Friday Five

Five Books for 2012

The Hunger Games Series
I didn’t like this series the first time around when I read it in 2011. You can see that in the poorly maintained book section page. Somewhere along the way of rereading it before our Mid-service conference when I planned to see the movie version with other PCVs, I fell in love. Not ‘rock my world Harry Potter obsessive’ love, but somewhere a few notches below. It quickly became my fall-back read when I would want a short little tryst into reading until I would find half the day gone as I would reread one of the books once again. It broadened my perspective and I tried a few other dystopia, futuristic young adult series (Matched and Divergent) that I enjoyed. I must say though, the first cut is the deepest.

Sense and Sensibility
Oh Jane, you’re just not in my life enough. As with any period novels, I had a few minor troubles with some of the words, but Austen’s story tickled my brain and kept me satisfied imagining my way out of rural Thailand. I knew the general direction of Sense and Sensibility well from my Mom’s and my love for the movie version, but I liked the book even more. I was surprised how much difference there was with the original story, but that’s what always happens when Hollywood gets involved. I think Emma will be next.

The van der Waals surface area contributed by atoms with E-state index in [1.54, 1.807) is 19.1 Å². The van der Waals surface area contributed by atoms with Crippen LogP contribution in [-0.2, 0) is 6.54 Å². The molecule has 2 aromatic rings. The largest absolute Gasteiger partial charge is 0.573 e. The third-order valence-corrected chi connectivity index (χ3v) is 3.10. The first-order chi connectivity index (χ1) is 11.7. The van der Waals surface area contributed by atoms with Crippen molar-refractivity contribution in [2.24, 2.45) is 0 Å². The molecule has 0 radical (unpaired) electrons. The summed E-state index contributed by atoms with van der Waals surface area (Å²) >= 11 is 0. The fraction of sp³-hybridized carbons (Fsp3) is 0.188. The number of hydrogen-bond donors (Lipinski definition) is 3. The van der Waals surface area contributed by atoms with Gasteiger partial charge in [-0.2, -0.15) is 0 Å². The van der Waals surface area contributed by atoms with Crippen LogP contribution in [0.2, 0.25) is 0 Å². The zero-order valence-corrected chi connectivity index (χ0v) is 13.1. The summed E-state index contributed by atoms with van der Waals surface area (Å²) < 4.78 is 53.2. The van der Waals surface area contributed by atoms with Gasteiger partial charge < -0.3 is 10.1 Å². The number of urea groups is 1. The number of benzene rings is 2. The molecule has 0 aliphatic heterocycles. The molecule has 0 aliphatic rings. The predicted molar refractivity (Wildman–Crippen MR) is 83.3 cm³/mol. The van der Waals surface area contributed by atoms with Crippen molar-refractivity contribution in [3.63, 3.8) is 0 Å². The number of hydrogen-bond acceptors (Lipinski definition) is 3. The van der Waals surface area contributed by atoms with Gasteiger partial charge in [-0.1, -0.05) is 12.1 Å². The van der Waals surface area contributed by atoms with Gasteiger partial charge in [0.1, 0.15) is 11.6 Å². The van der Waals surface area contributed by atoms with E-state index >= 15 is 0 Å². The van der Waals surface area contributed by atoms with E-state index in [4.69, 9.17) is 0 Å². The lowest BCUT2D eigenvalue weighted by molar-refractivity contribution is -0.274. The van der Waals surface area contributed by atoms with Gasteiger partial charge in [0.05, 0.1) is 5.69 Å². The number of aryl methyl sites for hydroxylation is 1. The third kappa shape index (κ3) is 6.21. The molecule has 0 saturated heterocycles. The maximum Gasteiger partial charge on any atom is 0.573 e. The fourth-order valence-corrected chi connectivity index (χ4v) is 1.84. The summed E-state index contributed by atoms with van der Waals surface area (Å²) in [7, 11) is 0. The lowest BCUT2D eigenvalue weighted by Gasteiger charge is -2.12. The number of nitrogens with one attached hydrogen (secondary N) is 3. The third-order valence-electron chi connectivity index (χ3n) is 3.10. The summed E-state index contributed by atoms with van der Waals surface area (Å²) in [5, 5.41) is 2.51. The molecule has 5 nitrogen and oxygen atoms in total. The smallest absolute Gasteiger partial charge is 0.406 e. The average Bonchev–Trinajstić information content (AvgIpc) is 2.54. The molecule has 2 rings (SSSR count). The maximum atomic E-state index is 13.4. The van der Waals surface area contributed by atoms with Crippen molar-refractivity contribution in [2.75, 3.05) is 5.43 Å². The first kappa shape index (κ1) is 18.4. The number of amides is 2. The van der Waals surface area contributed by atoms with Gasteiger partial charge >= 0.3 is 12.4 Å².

Shantaram
Is there any other way to say: a 900 page epic? An escaped Australian convict flees to India becomes a slum doctor, falls in love, is thrown in jail, rises through the ranks of a mob family and goes to war. A fascinating saga just in broad terms, but what really hooked me in to finish was the stories within the story. Getting a ‘bear hug’ and the lessons learned from seemingly simple situations and people. This book forced me to sit back and digest things about my life and the world during and after finishing it. A sequel is scheduled for release in May. I look forward to the feast.

Unaccustomed Earth
A collection of short stories by Indian author, Jhumpa Lahiri, I found amongst Jeff’s things when I hid out for the week at his house. I got so invested in all of the characters, their lives, and relationships, each one had me hoping for more when I turned the last page. I especially enjoyed the last and longest story, which twisted me back to Thailand. I really look forward to exploring more from Lahiri.

The Plot Against America
This was my first Phillip Roth novel and it left me craving for me. Another sort of dystopia/alternate reality type of novel in that Charles Lindbergh wins over Roosevelt’s bid for a third term. Each page is so dense, you feel like you have to reread paragraphs to make sure you caught everything, but not in a ‘I don’t know what’s going on in this book’ kind of way. The only question now is, which of his do I read next?

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